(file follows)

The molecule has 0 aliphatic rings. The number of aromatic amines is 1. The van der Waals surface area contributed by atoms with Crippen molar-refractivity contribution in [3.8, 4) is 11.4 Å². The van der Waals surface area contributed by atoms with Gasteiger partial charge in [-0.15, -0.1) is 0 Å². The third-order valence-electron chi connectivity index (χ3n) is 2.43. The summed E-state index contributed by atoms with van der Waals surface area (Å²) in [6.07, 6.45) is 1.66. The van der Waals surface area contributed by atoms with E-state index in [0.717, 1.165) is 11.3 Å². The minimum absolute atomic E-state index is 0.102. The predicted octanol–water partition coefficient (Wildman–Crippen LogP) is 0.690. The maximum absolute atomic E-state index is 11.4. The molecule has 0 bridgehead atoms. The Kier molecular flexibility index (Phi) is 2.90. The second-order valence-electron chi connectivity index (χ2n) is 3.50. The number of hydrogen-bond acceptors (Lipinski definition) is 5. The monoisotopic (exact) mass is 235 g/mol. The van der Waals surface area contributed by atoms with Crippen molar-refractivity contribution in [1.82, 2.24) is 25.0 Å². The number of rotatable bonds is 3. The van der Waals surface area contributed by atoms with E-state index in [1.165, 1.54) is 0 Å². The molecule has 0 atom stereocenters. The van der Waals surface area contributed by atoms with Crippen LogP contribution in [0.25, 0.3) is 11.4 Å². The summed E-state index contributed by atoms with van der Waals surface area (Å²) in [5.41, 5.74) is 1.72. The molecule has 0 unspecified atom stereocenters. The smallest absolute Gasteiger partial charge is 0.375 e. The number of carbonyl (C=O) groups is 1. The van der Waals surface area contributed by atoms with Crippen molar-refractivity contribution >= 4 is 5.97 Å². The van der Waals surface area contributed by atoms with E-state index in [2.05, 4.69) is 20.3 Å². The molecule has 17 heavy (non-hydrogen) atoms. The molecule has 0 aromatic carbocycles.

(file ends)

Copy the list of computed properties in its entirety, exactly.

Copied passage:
The molecule has 0 aliphatic rings. The number of aromatic amines is 1. The van der Waals surface area contributed by atoms with Crippen molar-refractivity contribution in [3.8, 4) is 11.4 Å². The van der Waals surface area contributed by atoms with Gasteiger partial charge in [-0.15, -0.1) is 0 Å². The third-order valence-electron chi connectivity index (χ3n) is 2.43. The summed E-state index contributed by atoms with van der Waals surface area (Å²) in [6.07, 6.45) is 1.66. The van der Waals surface area contributed by atoms with E-state index in [0.717, 1.165) is 11.3 Å². The minimum absolute atomic E-state index is 0.102. The predicted octanol–water partition coefficient (Wildman–Crippen LogP) is 0.690. The maximum absolute atomic E-state index is 11.4. The molecule has 0 bridgehead atoms. The Kier molecular flexibility index (Phi) is 2.90. The second-order valence-electron chi connectivity index (χ2n) is 3.50. The number of hydrogen-bond acceptors (Lipinski definition) is 5. The monoisotopic (exact) mass is 235 g/mol. The van der Waals surface area contributed by atoms with Crippen molar-refractivity contribution in [1.82, 2.24) is 25.0 Å². The number of rotatable bonds is 3. The van der Waals surface area contributed by atoms with E-state index in [1.165, 1.54) is 0 Å². The molecule has 0 atom stereocenters. The van der Waals surface area contributed by atoms with Crippen LogP contribution in [0.25, 0.3) is 11.4 Å². The summed E-state index contributed by atoms with van der Waals surface area (Å²) in [5.41, 5.74) is 1.72. The molecule has 0 unspecified atom stereocenters. The smallest absolute Gasteiger partial charge is 0.375 e. The number of carbonyl (C=O) groups is 1. The van der Waals surface area contributed by atoms with Crippen molar-refractivity contribution >= 4 is 5.97 Å². The van der Waals surface area contributed by atoms with E-state index in [2.05, 4.69) is 20.3 Å². The molecule has 17 heavy (non-hydrogen) atoms. The molecule has 0 aromatic carbocycles.